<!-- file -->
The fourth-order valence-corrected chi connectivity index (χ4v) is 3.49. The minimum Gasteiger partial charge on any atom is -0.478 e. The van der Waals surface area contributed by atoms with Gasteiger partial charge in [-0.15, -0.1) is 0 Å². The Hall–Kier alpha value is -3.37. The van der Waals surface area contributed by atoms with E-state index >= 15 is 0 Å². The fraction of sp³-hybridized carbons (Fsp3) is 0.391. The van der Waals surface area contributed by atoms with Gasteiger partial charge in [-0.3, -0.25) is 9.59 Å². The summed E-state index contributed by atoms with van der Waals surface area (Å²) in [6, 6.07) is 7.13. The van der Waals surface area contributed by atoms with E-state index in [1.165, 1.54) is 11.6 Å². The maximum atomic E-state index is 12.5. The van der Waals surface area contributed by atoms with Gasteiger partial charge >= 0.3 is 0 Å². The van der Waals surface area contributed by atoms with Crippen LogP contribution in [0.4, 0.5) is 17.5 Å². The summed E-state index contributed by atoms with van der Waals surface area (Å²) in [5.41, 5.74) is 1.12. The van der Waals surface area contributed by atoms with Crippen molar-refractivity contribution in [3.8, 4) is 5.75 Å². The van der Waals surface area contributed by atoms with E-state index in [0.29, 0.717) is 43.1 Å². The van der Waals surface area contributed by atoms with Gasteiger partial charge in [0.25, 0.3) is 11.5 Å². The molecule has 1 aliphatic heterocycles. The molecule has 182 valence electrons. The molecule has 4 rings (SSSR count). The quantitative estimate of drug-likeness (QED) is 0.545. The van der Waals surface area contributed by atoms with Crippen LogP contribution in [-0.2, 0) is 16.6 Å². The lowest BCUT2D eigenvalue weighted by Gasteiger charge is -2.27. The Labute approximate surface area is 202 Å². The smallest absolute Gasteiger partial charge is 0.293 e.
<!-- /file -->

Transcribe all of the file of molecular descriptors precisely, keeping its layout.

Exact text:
The fourth-order valence-corrected chi connectivity index (χ4v) is 3.49. The minimum Gasteiger partial charge on any atom is -0.478 e. The van der Waals surface area contributed by atoms with Gasteiger partial charge in [-0.15, -0.1) is 0 Å². The Hall–Kier alpha value is -3.37. The van der Waals surface area contributed by atoms with E-state index >= 15 is 0 Å². The fraction of sp³-hybridized carbons (Fsp3) is 0.391. The van der Waals surface area contributed by atoms with Gasteiger partial charge in [-0.3, -0.25) is 9.59 Å². The summed E-state index contributed by atoms with van der Waals surface area (Å²) in [6, 6.07) is 7.13. The van der Waals surface area contributed by atoms with E-state index in [1.165, 1.54) is 11.6 Å². The maximum atomic E-state index is 12.5. The van der Waals surface area contributed by atoms with Gasteiger partial charge >= 0.3 is 0 Å². The van der Waals surface area contributed by atoms with Crippen LogP contribution in [0.4, 0.5) is 17.5 Å². The summed E-state index contributed by atoms with van der Waals surface area (Å²) in [5.41, 5.74) is 1.12. The van der Waals surface area contributed by atoms with Crippen molar-refractivity contribution in [3.8, 4) is 5.75 Å². The van der Waals surface area contributed by atoms with E-state index in [0.29, 0.717) is 43.1 Å². The van der Waals surface area contributed by atoms with Gasteiger partial charge in [0.25, 0.3) is 11.5 Å². The molecule has 1 aliphatic heterocycles. The molecule has 182 valence electrons. The molecule has 4 rings (SSSR count). The quantitative estimate of drug-likeness (QED) is 0.545. The van der Waals surface area contributed by atoms with Crippen LogP contribution in [-0.2, 0) is 16.6 Å². The lowest BCUT2D eigenvalue weighted by Gasteiger charge is -2.27. The Labute approximate surface area is 202 Å². The smallest absolute Gasteiger partial charge is 0.293 e.